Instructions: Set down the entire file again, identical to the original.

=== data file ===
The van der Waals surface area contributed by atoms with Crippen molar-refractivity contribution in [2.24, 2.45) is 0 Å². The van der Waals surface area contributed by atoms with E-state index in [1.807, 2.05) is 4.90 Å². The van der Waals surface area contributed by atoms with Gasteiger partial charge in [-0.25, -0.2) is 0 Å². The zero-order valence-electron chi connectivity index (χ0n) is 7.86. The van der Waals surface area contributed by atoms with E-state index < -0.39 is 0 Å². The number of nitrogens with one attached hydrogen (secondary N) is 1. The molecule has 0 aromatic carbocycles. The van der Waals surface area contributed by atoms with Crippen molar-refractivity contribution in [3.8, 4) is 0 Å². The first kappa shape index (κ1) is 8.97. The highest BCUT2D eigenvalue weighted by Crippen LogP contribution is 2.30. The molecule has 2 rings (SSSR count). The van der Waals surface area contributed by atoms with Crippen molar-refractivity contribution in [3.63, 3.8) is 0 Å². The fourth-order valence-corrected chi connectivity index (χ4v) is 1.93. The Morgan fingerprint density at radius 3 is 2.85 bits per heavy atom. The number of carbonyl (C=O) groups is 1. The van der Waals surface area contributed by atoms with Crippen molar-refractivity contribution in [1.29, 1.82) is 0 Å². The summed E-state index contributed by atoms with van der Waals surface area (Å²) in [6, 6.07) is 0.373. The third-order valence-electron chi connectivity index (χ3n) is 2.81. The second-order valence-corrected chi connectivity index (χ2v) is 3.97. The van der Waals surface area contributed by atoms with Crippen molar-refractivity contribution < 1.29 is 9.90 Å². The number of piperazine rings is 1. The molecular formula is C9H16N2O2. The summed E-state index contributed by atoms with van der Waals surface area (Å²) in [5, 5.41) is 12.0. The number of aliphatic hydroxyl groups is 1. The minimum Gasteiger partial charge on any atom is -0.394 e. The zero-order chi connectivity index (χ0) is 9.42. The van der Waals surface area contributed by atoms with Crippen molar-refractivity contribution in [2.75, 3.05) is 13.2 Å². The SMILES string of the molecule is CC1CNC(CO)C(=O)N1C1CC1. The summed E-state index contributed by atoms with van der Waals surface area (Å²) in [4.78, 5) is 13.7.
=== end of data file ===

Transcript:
The van der Waals surface area contributed by atoms with Crippen molar-refractivity contribution in [2.24, 2.45) is 0 Å². The van der Waals surface area contributed by atoms with E-state index in [1.807, 2.05) is 4.90 Å². The van der Waals surface area contributed by atoms with Gasteiger partial charge in [-0.25, -0.2) is 0 Å². The zero-order valence-electron chi connectivity index (χ0n) is 7.86. The van der Waals surface area contributed by atoms with E-state index < -0.39 is 0 Å². The number of nitrogens with one attached hydrogen (secondary N) is 1. The molecule has 0 aromatic carbocycles. The van der Waals surface area contributed by atoms with Crippen molar-refractivity contribution in [3.8, 4) is 0 Å². The first kappa shape index (κ1) is 8.97. The highest BCUT2D eigenvalue weighted by Crippen LogP contribution is 2.30. The molecule has 2 rings (SSSR count). The van der Waals surface area contributed by atoms with Crippen molar-refractivity contribution in [3.63, 3.8) is 0 Å². The fourth-order valence-corrected chi connectivity index (χ4v) is 1.93. The Morgan fingerprint density at radius 3 is 2.85 bits per heavy atom. The number of carbonyl (C=O) groups is 1. The van der Waals surface area contributed by atoms with Crippen molar-refractivity contribution in [1.29, 1.82) is 0 Å². The summed E-state index contributed by atoms with van der Waals surface area (Å²) in [6, 6.07) is 0.373. The third-order valence-electron chi connectivity index (χ3n) is 2.81. The second-order valence-corrected chi connectivity index (χ2v) is 3.97. The van der Waals surface area contributed by atoms with Crippen molar-refractivity contribution < 1.29 is 9.90 Å². The number of piperazine rings is 1. The molecular formula is C9H16N2O2. The summed E-state index contributed by atoms with van der Waals surface area (Å²) in [5, 5.41) is 12.0. The number of aliphatic hydroxyl groups is 1. The minimum Gasteiger partial charge on any atom is -0.394 e. The zero-order chi connectivity index (χ0) is 9.42. The van der Waals surface area contributed by atoms with Crippen molar-refractivity contribution in [2.75, 3.05) is 13.2 Å². The SMILES string of the molecule is CC1CNC(CO)C(=O)N1C1CC1. The summed E-state index contributed by atoms with van der Waals surface area (Å²) in [4.78, 5) is 13.7.